It has been hypothesized that high fluid intake may reduce contact time between carcinogens and bladder epithelial and consequently reduce carcinogenesis. Epidemiologic studies examining fluid intake and bladder cancer have been extremely inconsistent, ranging from strong inverse to strong positive associations. We reevaluated the association between fluid intake and bladder cancer among 47,909 participants in the prospective Health Professionals Follow-up Study over a period of 23 years. 823 incident bladder cancer cases were diagnosed during follow-up (1986–2008). Information on fluid intake was collected using the food-frequency questionnaire at the baseline and every four years thereafter. Cox proportional hazard regression analysis was used to adjust for risk factors for bladder cancer. Total fluid intake was inversely associated with bladder cancer when the analysis was based on the baseline diet (RR: 0.76, 95% CI: 0.60–0.97, comparing the highest total daily fluid intake quintile (>2531 ml per day) to the lowest quintile (<1290 ml per day, p-trend = 0.01). However, no association was detected when the analysis was based on recent diet or cumulative updated diet. The updated analysis for total fluid intake and bladder cancer was attenuated compared to the original findings from the first 10-year follow-up period.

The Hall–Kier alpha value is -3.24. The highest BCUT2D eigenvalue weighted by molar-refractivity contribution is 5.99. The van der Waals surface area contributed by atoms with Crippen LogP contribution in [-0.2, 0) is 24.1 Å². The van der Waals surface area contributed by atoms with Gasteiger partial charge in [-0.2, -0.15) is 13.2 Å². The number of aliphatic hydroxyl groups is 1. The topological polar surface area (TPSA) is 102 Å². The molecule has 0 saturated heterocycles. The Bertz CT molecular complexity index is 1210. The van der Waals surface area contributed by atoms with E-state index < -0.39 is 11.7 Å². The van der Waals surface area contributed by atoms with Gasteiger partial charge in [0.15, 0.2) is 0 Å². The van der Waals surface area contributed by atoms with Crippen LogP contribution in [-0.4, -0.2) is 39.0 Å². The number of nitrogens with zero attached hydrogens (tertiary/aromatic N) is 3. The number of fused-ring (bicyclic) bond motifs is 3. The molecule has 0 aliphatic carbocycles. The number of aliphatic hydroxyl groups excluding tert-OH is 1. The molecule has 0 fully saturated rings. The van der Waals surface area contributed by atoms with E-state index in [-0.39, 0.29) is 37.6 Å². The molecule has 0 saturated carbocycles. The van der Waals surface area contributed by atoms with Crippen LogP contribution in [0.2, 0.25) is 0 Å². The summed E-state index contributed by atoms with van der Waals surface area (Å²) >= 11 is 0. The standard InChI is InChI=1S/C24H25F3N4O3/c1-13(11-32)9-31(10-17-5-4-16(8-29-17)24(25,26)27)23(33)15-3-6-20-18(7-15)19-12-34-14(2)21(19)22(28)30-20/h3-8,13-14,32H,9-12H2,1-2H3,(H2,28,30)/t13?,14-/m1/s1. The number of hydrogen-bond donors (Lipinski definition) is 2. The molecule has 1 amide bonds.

Citation Information: Cancer Prev Res 2011;4(10 Suppl):B108.